The average person now spends over sixty hours a week looking at a screen. This number is increasing every year. Pause for a moment and let that statistic sink in; resist dismissing it as having no relevance for you. Resting our eyes has never been more important and it is simple to do. The human eye and brain are designed for a three-dimensional worldview that we experience as depth of field; so, to bring immediate rest, look away from the screen. Better yet, get outdoors and look at a range of distances, in natural light and natural colours.
Much is known about the benefits of getting outdoors and being in nature. However, nature does not always need to be the wild. Let “natural” be your guide, rather than big “Nature”. This can be a local park or garden, anywhere with natural colours, trees and plants, water and sky, even a farmer’s market. Regular and frequent win out over longer, infrequent trips.
Sound is a vibration and is multi-layered. The human ear is beautifully engineered for sound … and is more than a receptacle for in-ear headphones! Delivering sound directly into the ear is highly stimulating and deprives us of the full spectrum of hearing. Rest the ears by letting them be free, let sounds circulate and be of varying pitch and volume. You can also choose to spend time in environments where there is less noise. For example, step into a library or church; try driving without music or the news on; decrease the habit of constant background noise in the home.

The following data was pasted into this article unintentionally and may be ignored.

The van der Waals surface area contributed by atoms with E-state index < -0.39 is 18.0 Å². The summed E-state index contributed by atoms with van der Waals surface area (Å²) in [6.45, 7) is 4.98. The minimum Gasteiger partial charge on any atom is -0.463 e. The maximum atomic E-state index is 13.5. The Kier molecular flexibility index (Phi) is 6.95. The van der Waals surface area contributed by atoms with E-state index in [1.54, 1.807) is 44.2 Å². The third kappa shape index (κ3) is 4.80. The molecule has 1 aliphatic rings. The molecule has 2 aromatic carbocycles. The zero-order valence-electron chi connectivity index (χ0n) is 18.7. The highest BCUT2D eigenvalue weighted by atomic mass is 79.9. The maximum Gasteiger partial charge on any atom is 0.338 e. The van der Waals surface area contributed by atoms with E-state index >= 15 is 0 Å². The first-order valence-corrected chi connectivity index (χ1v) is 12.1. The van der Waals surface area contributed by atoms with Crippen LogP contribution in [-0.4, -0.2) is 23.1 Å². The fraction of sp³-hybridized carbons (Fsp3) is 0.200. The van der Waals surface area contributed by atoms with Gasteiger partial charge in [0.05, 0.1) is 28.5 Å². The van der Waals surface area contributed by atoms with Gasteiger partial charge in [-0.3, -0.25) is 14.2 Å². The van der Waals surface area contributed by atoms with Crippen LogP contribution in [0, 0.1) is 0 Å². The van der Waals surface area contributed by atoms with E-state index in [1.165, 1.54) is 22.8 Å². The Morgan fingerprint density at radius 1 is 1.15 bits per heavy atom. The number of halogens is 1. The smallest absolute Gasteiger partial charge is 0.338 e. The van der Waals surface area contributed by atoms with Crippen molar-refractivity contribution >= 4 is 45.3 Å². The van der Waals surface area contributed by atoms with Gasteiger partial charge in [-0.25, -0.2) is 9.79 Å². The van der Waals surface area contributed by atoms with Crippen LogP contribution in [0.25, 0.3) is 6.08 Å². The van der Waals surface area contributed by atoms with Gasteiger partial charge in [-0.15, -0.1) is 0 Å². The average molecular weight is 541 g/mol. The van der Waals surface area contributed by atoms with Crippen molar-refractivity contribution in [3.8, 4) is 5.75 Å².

Beyond our discrete senses, activities that absorb us rather than over stimulate are more restful. Typically they take us inward, and though they often require concentration, they do not strain. Sometimes we’d say we “lose ourselves” in them. Examples of absorbing activities include cooking and baking, gardening, reading a good book, making and crafting (a model, knitting, sewing, drawing), a game or a puzzle (not on the screen!) crosswords, patience, a jigsaw. These activities, where we participate rather than passively receive stimuli, are all but disappearing from our lives. Let’s be creative in our research and try some out.
Sleep and Rest
At The Soft Road we observe increasing anxiety around sleep; and sleep has received a lot of attention in recent years. Notably it is the lack of, be this through shorter hours available for sleep in our ever-busy lives, or the inability to sleep, sometimes through insomnia, or the broken quality of sleep. All lead to many people being sleep deprived and “tired all the time”. That the medical community now links lack of sleep and poor sleep quality with a variety of health issues, adds to our pressure to “get more sleep”.
The less we achieve sleep, the more stressed we become about not sleeping, which then further prevents sleep. This can quickly become a vicious cycle.